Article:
Shoa and post Shoa

A Camp Song Newly Heard

Once there was Elzunia.
She is dying all alone,
Because her daddy is in Maidanek,
And in Auschwitz her mommy . . .

Elzunia's remains,
scrawled on a card, sewn
into a coat pocket . . .

1943.  The rest of her song
is blood, though we know
the tune to sing: "A Spark
Is Twinkling on the Ash Grate."
A spark is glowing

on the page that keeps
Elzunia' s words—
a voice long dead is heard,
a voice from the fire cries

because her mommy in Auschwitz
died, and in Maidanek her daddy,
because she died alone,
because she was Elzunia.

A Child Survivor 
For Arthur Kurzweil

With the help of a Catholic
woman, one of the righteous
among the nations, she escaped
from the blazing furnace of Warsaw.

For 18 years, she was protected
even loved   but it was only when a nun
let the truth flare under the sun
that the child —long since become

a lovely young woman —listened
and learned.  Yet that other world
remained unapproachably distant —
the dark side of her private moon —

for the child she had been
lived only in whispers   in fleeting dreams 
in the unilluminated space of a lost galaxy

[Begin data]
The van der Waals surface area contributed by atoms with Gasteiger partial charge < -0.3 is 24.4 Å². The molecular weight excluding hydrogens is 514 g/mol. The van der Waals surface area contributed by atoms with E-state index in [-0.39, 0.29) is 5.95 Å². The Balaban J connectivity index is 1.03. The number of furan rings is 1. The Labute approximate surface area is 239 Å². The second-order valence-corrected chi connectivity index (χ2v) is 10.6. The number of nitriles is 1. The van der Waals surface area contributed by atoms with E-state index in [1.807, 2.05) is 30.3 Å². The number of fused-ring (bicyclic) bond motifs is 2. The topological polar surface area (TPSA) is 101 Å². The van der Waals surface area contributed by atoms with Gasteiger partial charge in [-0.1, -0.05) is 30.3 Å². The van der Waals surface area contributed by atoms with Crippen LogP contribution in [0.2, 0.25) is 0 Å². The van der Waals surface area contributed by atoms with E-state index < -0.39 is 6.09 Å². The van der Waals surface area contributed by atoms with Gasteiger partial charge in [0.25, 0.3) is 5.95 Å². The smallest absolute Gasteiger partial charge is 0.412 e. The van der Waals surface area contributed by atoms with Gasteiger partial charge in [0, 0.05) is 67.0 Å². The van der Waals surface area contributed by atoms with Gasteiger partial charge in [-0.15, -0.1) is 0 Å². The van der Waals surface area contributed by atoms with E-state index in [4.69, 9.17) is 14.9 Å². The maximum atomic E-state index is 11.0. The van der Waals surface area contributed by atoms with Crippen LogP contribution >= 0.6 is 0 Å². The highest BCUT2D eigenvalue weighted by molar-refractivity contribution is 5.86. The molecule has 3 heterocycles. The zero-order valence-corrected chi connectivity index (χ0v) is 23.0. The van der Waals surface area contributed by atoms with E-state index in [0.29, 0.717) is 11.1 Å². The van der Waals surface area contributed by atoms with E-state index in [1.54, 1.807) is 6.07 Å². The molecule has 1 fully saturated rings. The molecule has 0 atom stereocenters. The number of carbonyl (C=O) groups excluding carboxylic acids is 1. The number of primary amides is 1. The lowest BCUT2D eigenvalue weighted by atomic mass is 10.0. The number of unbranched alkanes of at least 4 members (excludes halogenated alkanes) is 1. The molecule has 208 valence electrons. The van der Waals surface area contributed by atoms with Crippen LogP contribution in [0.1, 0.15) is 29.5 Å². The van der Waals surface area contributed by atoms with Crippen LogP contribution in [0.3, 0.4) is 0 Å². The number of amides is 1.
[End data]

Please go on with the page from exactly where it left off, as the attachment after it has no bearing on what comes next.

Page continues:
in the billionth billionth lightyear

of the heart.  Only after marriage
and the birth of her own child —
that miracle of history and continuance —
could she feel in her blood

the true worth of the gift her mother
had given her: she was a Jew
who had survived.

My Mother's Candlesticks

My mother couldn't read Hebrew
but she knew the value of things
That's why she saved newspapers
until the pages turned brittle
and the newsprint broke into flakes 
and why she kept old friendships burning
long after her friends were dead:
anything worth reading would speak to her next year   
and true friends would never tire of listening     
My mother loved those candlesticks 
and kept them polished faithfully   
yet she did not kindle their fire     
Neither silver nor gold,
they had come down to her from her mother's —
from her grandmother's —hands  
tarnished pitted the last brassy patina gone     
The cups were akilter   
the wobbly bottoms would not align 
but these battered objects could hold two candles 
My mother knew the blessing once   
far back in her girlhood   
but the flames blew out when her mother died     
These flames that glimmer still in Malaga Thessaloniki Berlin     
These flames that are the ancient news of our people     
These flames that await the match in my fingers  
and the Barukh atah on my lips.

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